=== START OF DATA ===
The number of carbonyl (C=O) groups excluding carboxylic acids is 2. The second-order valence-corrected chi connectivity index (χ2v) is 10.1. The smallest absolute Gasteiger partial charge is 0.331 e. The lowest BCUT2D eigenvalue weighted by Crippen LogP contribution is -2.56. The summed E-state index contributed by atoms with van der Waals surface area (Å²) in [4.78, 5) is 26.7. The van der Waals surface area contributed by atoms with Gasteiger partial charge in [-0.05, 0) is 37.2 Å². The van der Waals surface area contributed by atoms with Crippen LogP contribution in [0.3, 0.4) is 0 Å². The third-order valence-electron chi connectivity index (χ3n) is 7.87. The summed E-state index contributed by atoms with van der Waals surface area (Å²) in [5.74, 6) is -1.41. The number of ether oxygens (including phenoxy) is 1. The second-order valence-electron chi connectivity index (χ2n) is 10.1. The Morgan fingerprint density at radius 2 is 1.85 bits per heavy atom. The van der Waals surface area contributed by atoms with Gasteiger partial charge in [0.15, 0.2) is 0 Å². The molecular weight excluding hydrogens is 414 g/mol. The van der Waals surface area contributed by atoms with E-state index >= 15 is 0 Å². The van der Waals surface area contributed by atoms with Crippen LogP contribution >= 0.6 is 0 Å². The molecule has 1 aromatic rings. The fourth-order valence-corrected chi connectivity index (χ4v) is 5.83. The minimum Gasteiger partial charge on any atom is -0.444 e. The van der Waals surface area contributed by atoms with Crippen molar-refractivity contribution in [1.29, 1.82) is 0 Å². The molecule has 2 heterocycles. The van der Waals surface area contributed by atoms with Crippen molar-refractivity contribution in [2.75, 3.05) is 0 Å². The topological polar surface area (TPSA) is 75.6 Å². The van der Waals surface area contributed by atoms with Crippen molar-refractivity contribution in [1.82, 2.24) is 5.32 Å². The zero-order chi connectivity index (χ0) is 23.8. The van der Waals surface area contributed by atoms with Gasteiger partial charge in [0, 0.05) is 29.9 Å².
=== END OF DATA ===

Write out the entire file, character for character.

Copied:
The number of carbonyl (C=O) groups excluding carboxylic acids is 2. The second-order valence-corrected chi connectivity index (χ2v) is 10.1. The smallest absolute Gasteiger partial charge is 0.331 e. The lowest BCUT2D eigenvalue weighted by Crippen LogP contribution is -2.56. The summed E-state index contributed by atoms with van der Waals surface area (Å²) in [4.78, 5) is 26.7. The van der Waals surface area contributed by atoms with Gasteiger partial charge in [-0.05, 0) is 37.2 Å². The van der Waals surface area contributed by atoms with Crippen LogP contribution in [0.3, 0.4) is 0 Å². The third-order valence-electron chi connectivity index (χ3n) is 7.87. The summed E-state index contributed by atoms with van der Waals surface area (Å²) in [5.74, 6) is -1.41. The number of ether oxygens (including phenoxy) is 1. The second-order valence-electron chi connectivity index (χ2n) is 10.1. The Morgan fingerprint density at radius 2 is 1.85 bits per heavy atom. The van der Waals surface area contributed by atoms with Gasteiger partial charge in [0.15, 0.2) is 0 Å². The molecular weight excluding hydrogens is 414 g/mol. The van der Waals surface area contributed by atoms with E-state index >= 15 is 0 Å². The van der Waals surface area contributed by atoms with Crippen LogP contribution >= 0.6 is 0 Å². The molecule has 1 aromatic rings. The fourth-order valence-corrected chi connectivity index (χ4v) is 5.83. The minimum Gasteiger partial charge on any atom is -0.444 e. The van der Waals surface area contributed by atoms with Crippen molar-refractivity contribution in [1.29, 1.82) is 0 Å². The molecule has 2 heterocycles. The van der Waals surface area contributed by atoms with Crippen molar-refractivity contribution in [2.75, 3.05) is 0 Å². The topological polar surface area (TPSA) is 75.6 Å². The van der Waals surface area contributed by atoms with Crippen molar-refractivity contribution in [1.82, 2.24) is 5.32 Å². The zero-order chi connectivity index (χ0) is 23.8. The van der Waals surface area contributed by atoms with Gasteiger partial charge in [0, 0.05) is 29.9 Å².